U of R strategic plan released
Plan sets research-teaching balance for students on campus
Raman Paranjape knows what a pain it can be to take the bus on a frigid winter day in the Queen City. Not knowing whether the bus has already come, is running late, or will be on time can be agonizing.
“Anyone who is taking the bus without having lots of knowledge knows what a misery it can be,” he said.
That’s why he came up with a solution to fix that problem.
It’s solutions like Paranjape’s award winning “TransitLive” computer technology, that helps passengers track the location of city buses, that the University of Regina is banking on in the future.
“If we can do something to help, that’s why we started this,” said Paranjape.
U of R president and vice-chancellor Dr. Vianne Timmons unveiled a new strategic research plan on April 21 entitled, “Working Together Towards Common Goals: Serving Though Research.” The document outlines the U of R’s plan for research over the next five years, and tries to bridge the gap between research and improvement in the classroom.
“A misconception that some people have is that the research and teaching are two completely separate things and they don’t connect, but if you look at it from a discovery base perspective and also from a financial perspective, they’re intimately tied,” explained David Malloy, the U of R’s office of research director. “The better we are at research, the better we end up in teaching and the better it is for students, whether undergraduate or graduate, and for the community too.”
The more research and the higher the quality of research, the more tri-council funding the university is eligible for. It’s that money, from one of Canada’s major research granting agencies, that Malloy said is key.
“The more research we’re doing and the better research we’re doing, the more likely we are to get tri-council funding and that results in the university getting more money, “ he said. “That goes directly into research, students, and attracting new faculty. It goes into attracting new graduate students as well.”
The university received just fewer than 25 million in research funding last year, and Timmons is hoping that the new plan continues to build upon that. Since 2000, the U of R’s external research funding has doubled.
The research plan isn’t a last-minute essay that Timmons and the university threw together overnight. It’s the result of extensive research and planning. Internal and external stakeholders were consulted, and there were three town-hall meetings, four online questionnaires, and 90 interviews.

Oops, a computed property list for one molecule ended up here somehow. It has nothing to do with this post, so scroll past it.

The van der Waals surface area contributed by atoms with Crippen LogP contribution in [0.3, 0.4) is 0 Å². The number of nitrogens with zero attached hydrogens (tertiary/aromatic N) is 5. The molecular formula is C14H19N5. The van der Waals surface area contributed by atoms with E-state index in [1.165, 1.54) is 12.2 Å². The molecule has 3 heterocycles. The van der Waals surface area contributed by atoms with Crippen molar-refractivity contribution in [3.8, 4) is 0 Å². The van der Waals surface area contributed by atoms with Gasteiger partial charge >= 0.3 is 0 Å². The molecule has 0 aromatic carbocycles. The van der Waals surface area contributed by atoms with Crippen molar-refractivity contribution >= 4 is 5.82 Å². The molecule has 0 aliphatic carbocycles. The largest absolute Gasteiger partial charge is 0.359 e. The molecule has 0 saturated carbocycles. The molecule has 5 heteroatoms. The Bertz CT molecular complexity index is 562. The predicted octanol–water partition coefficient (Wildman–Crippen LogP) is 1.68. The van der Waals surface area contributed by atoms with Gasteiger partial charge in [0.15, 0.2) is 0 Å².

“Our faculty members and students are engaged in a wide spectrum of pure and applied research activities – from research in the social and hard sciences, to performance and community-based research. We should all take great pride in the research that is conducted at the University of Regina,” said Timmons in a release dated April 21. “Whether it’s in the laboratory, the library, or the classroom, together we are engaged in research that is relevant to the academy and meaningful and responsive to the needs of our communities.”
One of the major goals of the strategic research plan is to strengthen the ties between the university and the community, something that has the province excited about its potential to have a far-reaching impact.
“This new plan will help to support areas of research excellence at the University of Regina, which will result in innovation, employment and a stronger economy in our province,” said Rob Norris, minister of advanced education, in a statement dated April 21. “These research areas will have an impact on the local, regional and global communities.”
Paranjape’s transit research was a fitting example to showcase what the university is striving for. His “TransitLive” system won the two awards from the Association of Professional Engineers and Geoscinetists in Saskatchewan (APEGS).
He took home the 2010 exceptional engineering/geoscience project award and the 2011 award of innovation.
With all of the accolades, the online real-time bus-tracking system may be on the move.
“We have been talking to Saskatoon, we’ve talked to Moose Jaw, and we were up in Edmonton,” he said, adding that Edmonton transit officials seemed especially impressed and interested in the technology.
“We’ve talked to them and they are very impressed with what we’re doing. Certainly they have shown lots of interest. We actually believe that in a 5-7 year time frame, every transit authority will go to this technology.”
Paranjape also mentioned that he has also been in contact with the Calgary transit authorities.
They say imitation is the sincerest form of flattery. Ask Paranjape and that’s exactly what is likely to happen.
“There will be other people out there generating systems that will tell people where those buses are, because it’s really a negative to a transit system if you’re sitting waiting and not taking the bus in the cold,” he said.
Even though the technology is doing well, there is still a lot to be improved upon. The City of Regina is looking to enhance the usefulness of TransitLive. Paranjape illustrated the example of complaints from riders. When the city gets a complaint that a bus has taken a route or a detour that is not part of their scheduled route, they want to be able to verify the accuracy of the complaint by asking TransitLive to check where the bus was at the time the complaint was made.
“There’s been a lot of back and forth and (the city) has been very helpful with suggestions, ” he said. “We try to implement everything we can, because ultimately our goal is to take our research and move it to the point that it is useful for the City of Regina, and beyond Regina, if we can get interest outside Regina.”
The U of R’s research plan outlined three key themes: sustainable development, human development and knowledge, and creation and discovery. These are the areas the U of R is hoping to thrive in.